An article later this year will update our 2014 article on Drugs for Lipids, and there is plenty of updating to do. Our 2014 article was published shortly after the American College of Cardiology and the American Heart Association recommended using risk factors rather than specific cholesterol targets as indications for statins. There is general agreement that statins can decrease the incidence of coronary events and death in patients with atherosclerotic cardiovascular disease, and that they can reduce the risk of first cardiovascular events and death in patients with risk factors such as diabetes or elevated levels of LDL-cholesterol or inflammatory markers.
A recent article in The New England Journal of Medicine examined the effect of rosuvastatin 10 mg compared to placebo on intermediate-risk (estimated annual risk of a cardiovascular event ~1%) men >55 years old and women >60 years old without cardiovascular disease. After a median follow-up of 5.6 years, the hazard ratio for a composite of cardiovascular events was about 0.75 in statin-treated patients (S Yusuf et al. N Engl J Med 2016; 374:2021).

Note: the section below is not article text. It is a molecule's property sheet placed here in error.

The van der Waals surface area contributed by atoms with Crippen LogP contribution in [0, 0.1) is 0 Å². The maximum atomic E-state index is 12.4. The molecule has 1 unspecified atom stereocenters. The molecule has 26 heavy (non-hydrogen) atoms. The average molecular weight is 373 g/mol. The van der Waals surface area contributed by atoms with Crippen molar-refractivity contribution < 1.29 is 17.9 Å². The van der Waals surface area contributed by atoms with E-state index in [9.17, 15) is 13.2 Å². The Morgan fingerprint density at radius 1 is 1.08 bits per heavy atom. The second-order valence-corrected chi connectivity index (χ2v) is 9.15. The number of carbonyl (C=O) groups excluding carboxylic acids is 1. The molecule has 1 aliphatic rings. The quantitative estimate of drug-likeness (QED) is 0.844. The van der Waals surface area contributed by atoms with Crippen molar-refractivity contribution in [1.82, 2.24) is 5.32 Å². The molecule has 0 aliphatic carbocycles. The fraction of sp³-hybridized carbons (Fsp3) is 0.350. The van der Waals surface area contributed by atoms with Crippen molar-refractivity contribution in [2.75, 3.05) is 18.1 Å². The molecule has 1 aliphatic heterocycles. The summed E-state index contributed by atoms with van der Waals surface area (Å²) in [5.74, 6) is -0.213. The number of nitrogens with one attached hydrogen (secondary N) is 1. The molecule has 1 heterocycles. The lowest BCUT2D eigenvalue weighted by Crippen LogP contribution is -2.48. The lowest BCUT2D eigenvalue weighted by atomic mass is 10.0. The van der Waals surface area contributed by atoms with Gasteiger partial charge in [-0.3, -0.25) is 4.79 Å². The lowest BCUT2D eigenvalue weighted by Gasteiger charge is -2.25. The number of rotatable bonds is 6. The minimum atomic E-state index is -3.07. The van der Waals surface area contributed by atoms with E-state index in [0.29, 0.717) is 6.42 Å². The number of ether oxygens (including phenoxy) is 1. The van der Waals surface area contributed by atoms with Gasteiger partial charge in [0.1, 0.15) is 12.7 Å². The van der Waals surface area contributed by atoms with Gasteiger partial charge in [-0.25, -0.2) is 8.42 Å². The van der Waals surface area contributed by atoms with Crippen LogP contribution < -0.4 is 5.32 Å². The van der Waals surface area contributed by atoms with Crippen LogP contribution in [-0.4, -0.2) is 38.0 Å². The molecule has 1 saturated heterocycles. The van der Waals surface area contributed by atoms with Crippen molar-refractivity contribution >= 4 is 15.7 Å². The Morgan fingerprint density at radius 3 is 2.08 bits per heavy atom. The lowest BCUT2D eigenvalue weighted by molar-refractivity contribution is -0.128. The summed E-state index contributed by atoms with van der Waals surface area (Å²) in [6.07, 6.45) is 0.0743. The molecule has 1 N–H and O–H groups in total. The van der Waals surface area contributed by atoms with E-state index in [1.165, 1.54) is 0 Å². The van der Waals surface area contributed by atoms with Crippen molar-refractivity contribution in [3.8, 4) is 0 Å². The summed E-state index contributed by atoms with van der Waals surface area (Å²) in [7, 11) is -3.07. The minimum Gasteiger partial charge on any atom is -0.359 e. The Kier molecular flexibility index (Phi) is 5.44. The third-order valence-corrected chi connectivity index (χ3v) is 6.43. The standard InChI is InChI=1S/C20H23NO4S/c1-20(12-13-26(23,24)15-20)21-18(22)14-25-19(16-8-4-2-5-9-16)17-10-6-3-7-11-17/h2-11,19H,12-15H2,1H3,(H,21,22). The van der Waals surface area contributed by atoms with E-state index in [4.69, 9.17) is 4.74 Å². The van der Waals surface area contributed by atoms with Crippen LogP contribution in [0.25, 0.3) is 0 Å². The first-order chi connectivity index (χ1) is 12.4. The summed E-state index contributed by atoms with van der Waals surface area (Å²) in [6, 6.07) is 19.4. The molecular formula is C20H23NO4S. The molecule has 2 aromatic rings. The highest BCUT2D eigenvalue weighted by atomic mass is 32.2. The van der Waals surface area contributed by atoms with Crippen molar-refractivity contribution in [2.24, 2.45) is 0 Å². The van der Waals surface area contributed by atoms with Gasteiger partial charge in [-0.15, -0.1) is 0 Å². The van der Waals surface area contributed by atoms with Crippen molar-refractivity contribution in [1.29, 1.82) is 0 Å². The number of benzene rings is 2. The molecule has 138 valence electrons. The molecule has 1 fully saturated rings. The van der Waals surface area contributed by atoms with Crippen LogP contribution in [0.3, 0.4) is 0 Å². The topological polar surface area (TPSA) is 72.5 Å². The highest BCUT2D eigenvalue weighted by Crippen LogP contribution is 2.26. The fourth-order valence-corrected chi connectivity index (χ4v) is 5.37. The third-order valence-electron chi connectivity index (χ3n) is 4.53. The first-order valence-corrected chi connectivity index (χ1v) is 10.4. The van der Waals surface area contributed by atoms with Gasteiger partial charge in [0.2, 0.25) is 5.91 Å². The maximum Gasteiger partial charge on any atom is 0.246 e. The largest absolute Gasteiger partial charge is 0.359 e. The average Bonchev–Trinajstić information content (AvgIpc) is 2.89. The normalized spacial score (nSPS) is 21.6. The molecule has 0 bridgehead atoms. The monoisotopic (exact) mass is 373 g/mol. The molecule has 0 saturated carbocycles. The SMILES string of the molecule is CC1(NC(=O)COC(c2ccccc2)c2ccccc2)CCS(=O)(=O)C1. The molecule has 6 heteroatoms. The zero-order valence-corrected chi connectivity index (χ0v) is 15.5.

Only 2 side effects occurred significantly more often with the low dose of rosuvastatin than with placebo: cataract surgery (3.8% vs. 3.1%) and muscle symptoms (5.8% vs. 4.7%). Muscle symptoms are the biggest problem limiting wider prescribing of statins. Myalgias (no increase in serum creatinine kinase) and myositis (CK increased) are common, especially with high doses. Rhabdomyolysis and myoglobinemia leading to renal failure are very rare. CK levels should be measured if patients on statins develop myalgias, and if they are >3-5 times the upper limit of normal, the dose should be lowered or the drug should be stopped.
It seems as though every study of statins in whatever population shows a beneficial effect on the risk of cardiovascular disease. And the wind seems to be shifting in the direction of less concern about muscle symptoms. We will have more to say about all of this in our article. Coming soon.